'Smash and grab' flu claims victim

by ROBIN YAPP, Daily Mail

The parents of lively three-year-old Tamara Whitty thought she was recovering well from a bout of illness.

Hours later they watched her die in hospital.

Tamara is believed to be one of the victims of the deadly Fujian flu which has claimed at least six other young lives in Britain.

It struck with a swiftness previously associated more with meningitis, causing doctors to describe it as a 'smash and grab' virus.

Yesterday Tamara's family joined health experts in urging parents to be extra-vigilant against this disturbing new threat to their children.

Her father Stephen, 37, a company director, and his wife Lynette, 36, from Warndon, Worcestershire, are too distraught to talk about the tragedy.

But Tamara's aunt, Christina Whittome, told how their 'beautiful, vivacious little girl' was so cruelly taken from them.

Mrs Whittome, an air hostess, said Tamara and her twin brother Christian became ill at the same time but it was Christian who seemed to be showing all the signs of flu.

'Lynette had taken him to the doctor and was advised to give him Nurofen and Calpol. Tamara was doing OK.

'But then the day before she died she complained that she felt achey in her arms and legs. She also had a temperature, a cough and sore throat, but not a high fever which is what they tell you to look out for.'

She said Tamara's mother gave her Nurofen and Calpol and the next day she had her appetite back and put on her favourite Barbie dress to dance to Top of the Pops.

But at 1am she woke her mother, gasping 'Mummy, Mummy' and struggling to breathe, so Mrs Whitty called an ambulance which took her to Worcestershire Royal Hospital.

'Stephen was desperately trying to resuscitate Tamara but her jaw locked,' added Mrs Whittome. 'She went into spasm and her face went blue. In hospital about 12 doctors worked on her for what seemed like hours.

'They were fantastic but no matter how they tried there was nothing they could do. They told Lynette and Stephen that Tamara was very sick and that her brain had been starved of oxygen.

'They warned that she would be severely brain damaged. Then a little while later she took a turn for the worse. She couldn't breathe and slipped away while Lynette and Stephen were by her side.'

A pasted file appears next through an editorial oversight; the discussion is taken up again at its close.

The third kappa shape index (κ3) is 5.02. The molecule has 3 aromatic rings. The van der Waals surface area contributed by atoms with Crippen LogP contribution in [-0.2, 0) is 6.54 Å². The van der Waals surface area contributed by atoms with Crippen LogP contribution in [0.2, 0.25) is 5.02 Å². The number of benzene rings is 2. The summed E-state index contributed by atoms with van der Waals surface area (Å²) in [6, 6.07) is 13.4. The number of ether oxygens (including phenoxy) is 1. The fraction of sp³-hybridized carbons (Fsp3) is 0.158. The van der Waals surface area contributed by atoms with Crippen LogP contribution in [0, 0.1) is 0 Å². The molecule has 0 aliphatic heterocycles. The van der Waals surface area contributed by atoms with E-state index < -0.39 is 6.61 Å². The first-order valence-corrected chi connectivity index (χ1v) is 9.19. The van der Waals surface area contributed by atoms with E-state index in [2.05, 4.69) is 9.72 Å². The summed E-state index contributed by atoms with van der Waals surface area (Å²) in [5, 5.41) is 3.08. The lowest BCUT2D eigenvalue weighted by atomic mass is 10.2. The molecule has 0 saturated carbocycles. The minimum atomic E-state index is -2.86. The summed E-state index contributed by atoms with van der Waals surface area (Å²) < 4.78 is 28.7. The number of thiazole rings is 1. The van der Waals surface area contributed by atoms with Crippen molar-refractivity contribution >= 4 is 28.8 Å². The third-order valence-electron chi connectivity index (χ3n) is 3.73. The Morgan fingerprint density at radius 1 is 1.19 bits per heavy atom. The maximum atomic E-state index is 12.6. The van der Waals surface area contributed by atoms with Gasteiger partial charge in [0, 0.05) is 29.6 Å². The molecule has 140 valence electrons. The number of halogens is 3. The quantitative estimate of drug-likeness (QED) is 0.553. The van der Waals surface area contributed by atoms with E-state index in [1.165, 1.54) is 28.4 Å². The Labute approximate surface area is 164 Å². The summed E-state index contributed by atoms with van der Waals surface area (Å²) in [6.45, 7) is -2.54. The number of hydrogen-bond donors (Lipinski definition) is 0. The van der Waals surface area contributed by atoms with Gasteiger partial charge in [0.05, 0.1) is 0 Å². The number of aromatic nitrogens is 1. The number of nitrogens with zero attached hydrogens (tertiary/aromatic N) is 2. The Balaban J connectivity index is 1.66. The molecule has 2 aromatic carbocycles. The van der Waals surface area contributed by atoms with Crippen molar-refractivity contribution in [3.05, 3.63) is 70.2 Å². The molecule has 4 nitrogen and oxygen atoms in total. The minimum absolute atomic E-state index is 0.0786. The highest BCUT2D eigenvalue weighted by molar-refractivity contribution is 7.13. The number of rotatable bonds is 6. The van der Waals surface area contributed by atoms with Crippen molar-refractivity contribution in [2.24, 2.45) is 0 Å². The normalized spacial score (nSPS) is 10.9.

Mr and Mrs Whitty are still awaiting confirmation from the coroner on whether the Fujian strain of flu was to blame.

But six other youngsters aged 18 months to 16 have already fallen victim to it and Tamara's death on November 21 is one of three still being investigated as possible cases.

Experts believe the outbreak is potentially the most serious for years, with babies and children up to four seeming to be most vulnerable. They think Fujian flu exploits a weakness in young immune systems, causing often-fatal complications.

Professor John Oxford, head of virology at the London Queen Mary School of Medicine, said: 'Fujian flu can strike quickly and the symptoms are quite difficult to identify in a three-year-old.

'They can't really tell you what they are feeling so it can be difficult even for an experienced doctor to diagnose. Parents need to be particularly vigilant and go quickly to their doctor because if they do there are drugs that can be prescribed.

'It's a smash and grab virus and it's difficult to say what it will do next. Fujian flu can come on rapidly and take effect very quickly. Sometimes deaths from flu come when it is prolonged due to complications and sometimes it's very rapid and it's all over in two or three days.

'The deaths from Fujian flu seem to have been fairly quick. It appears violently on the scene and you never know where it will come up next.

'One is rather fearful of what could happen should it develop into an epidemic. It highlights the danger to children as never before.'

Mrs Whittome, 41, added: ' We want all mummies and daddies to know about Tamara. We don't want this to happen to anyone else's child.

'We want all parents to know that a child doesn't need to have all the signs of flu. Get them checked out anyway. It's better to be safe than sorry.

'We still can't really comprehend that Tamara has gone. She was so full of life.'

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